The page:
I'm not entirely sure how it works with extension methods, but it seems pretty wierd either way.

  • User profile image
    evildictait​or

    eddwo wrote:
    
    olmobrutall wrote:
    string bossName=null;
    if(!Departament.IsNull())
    {
     Person boss = Departamente.Boss;
     if(!boss.IsNull())
       bossName = boss.Name;
    }


    That wouldn't work either would it?
    If "Department" was in fact null, it wouldn't be there to have the "IsNull()" method called on it.

    I'm not entirely sure how it works with extension methods, but it seems pretty wierd either way.


    If Department is the class name and department is a Department object:

    Department department = new Department()

    then you could use a static

    Department.IsNull(department);

    static bool Department.IsNull(Department d){
      return d == null;
    }

    but I agree it's dumb and ugly.

  • User profile image
    littleguru

    eddwo wrote:
    That wouldn't work either would it?
    If "Department" was in fact null, it wouldn't be there to have the "IsNull()" method called on it.

    I'm not entirely sure how it works with extension methods, but it seems pretty wierd either way.
    Works on extension methods because the first argument (marked in C# with the this keyword) can be null. This this keyword is just there to have you not to set the ExtensionMethodAttribute set on the method. The extension method would look like this:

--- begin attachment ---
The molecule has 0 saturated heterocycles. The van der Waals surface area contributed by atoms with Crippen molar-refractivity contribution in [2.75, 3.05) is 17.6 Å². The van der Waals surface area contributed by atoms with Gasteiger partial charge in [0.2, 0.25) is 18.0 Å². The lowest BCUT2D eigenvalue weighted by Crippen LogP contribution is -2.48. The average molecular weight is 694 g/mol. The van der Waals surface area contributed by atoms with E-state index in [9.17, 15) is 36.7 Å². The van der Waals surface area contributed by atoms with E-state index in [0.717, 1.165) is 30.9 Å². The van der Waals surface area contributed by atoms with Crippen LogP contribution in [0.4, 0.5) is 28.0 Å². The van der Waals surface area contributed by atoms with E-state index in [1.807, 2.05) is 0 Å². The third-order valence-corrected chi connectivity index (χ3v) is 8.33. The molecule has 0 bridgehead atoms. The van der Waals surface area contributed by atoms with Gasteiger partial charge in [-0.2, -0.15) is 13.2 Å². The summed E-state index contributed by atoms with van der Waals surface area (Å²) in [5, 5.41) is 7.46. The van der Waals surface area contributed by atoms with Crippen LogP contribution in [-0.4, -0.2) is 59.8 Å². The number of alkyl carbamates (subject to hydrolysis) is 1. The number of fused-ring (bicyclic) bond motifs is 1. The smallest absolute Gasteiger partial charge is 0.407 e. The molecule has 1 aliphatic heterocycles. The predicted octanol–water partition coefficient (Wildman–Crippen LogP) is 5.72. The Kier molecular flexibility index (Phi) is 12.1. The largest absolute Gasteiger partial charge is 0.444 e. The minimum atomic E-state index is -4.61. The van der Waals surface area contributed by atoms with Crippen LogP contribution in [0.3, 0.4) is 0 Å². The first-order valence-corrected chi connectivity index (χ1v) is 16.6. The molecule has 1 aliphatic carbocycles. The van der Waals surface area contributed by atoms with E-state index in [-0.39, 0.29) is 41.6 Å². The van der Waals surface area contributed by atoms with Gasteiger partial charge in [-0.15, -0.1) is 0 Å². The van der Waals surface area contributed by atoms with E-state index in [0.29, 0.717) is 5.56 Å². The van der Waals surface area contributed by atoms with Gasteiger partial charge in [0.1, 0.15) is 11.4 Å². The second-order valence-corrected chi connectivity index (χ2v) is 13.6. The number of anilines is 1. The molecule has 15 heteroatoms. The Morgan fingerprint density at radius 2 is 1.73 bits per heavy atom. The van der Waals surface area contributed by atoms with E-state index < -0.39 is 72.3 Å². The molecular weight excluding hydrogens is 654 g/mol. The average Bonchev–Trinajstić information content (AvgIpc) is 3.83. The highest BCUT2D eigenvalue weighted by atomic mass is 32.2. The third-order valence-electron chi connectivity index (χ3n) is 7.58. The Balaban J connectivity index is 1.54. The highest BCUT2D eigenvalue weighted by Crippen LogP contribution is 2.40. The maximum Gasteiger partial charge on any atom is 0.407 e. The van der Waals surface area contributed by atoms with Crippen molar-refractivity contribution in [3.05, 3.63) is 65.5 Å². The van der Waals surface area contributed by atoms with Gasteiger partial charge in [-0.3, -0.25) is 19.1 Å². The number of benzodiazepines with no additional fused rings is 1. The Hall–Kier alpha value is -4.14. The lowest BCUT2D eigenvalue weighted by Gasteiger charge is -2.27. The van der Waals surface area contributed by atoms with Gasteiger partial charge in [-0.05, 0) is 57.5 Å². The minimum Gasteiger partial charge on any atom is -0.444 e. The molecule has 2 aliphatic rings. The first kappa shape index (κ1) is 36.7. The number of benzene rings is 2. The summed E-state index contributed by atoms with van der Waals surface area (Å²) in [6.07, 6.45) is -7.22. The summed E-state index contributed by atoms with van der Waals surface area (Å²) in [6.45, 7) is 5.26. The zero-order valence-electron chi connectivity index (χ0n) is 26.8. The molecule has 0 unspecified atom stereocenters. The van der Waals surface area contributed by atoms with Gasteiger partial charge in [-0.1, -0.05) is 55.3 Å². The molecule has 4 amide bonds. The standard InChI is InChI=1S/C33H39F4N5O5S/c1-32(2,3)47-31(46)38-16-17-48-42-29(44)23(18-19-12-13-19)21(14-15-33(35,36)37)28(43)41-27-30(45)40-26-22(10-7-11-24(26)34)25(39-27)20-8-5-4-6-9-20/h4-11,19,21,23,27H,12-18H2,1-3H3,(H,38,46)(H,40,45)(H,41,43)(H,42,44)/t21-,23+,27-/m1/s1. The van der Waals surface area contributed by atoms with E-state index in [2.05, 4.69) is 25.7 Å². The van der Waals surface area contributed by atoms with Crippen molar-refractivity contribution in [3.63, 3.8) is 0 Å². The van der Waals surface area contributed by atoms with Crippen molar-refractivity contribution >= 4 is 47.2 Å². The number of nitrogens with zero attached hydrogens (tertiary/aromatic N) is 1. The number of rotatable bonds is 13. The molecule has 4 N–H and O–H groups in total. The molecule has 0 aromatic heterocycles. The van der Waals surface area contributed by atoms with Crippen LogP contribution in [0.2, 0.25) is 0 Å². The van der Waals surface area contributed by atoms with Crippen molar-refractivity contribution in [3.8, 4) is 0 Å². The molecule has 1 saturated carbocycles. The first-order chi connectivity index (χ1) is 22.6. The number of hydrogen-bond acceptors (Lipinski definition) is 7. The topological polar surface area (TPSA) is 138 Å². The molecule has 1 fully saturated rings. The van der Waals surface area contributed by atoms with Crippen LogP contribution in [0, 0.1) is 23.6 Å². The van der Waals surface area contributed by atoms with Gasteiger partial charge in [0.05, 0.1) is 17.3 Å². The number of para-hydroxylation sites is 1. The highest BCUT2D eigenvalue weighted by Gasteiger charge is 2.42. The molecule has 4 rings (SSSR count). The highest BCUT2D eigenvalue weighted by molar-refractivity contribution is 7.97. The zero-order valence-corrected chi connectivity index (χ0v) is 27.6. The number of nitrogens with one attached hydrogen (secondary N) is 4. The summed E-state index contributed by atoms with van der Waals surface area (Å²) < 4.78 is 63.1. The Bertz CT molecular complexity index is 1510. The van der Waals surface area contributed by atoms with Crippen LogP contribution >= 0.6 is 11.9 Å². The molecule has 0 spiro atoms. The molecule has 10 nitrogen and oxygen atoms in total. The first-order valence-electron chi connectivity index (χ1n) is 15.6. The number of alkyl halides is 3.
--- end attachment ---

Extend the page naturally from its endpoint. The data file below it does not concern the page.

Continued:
public static class ObjectExtension
    {
        public static bool IsNull(this object value)
        {
            return value == null;
        }
    }


    Yeah and it is ugly Tongue Out

  • User profile image
    eddwo

    littleguru wrote:
    

    public static class ObjectExtension
    {
        public static bool IsNull(this object value)
        {
            return value == null;
        }
    }



    So with C# 3 you could have something like

    public static class ObjectExtension
    {
       public static R NNV(this object value,Func<T,R> prop)
       {
          return value != default(T) ? prop(value) : default(R);
       }
    }

    and then have an expression like

    Person person = null;
    string bossname = person.NNV(p => p.Department).NNV(d => d.Boss).NNV(b => b.Name);

    Where NNV stands for "NonNullValue"

    (No I don't know my lambda expression syntax very well, and I haven't tested it either)


  • User profile image
    littleguru

    Would look something like this:

    public static class ObjectExtension
    {
        public static TResult IsNull<T, TResult>(this object value, Func<T, TResult> func)
        {
            return value == null ? default(TResult) : func((T)value);
        }
    }

    and is a pain to be used:

    Bar f1 = f.IsNull<Foo, Bar>(x => x.Bar).IsNull<Bar, Foo>(y => y.Foo).IsNull<Foo, Bar>(z => z.Bar);

  • User profile image
    eddwo

    I see. I was assuming it could infer the types of the generic NNV method from the types of the lambda expression, but in actual fact it would have to infer the types of the lambda expression from the specified generic method type parameters.

    Yes that does make it much too long winded to drill down much more than one level in an object graph.

    (Still I'm quite pleased I got it fairly close :0) )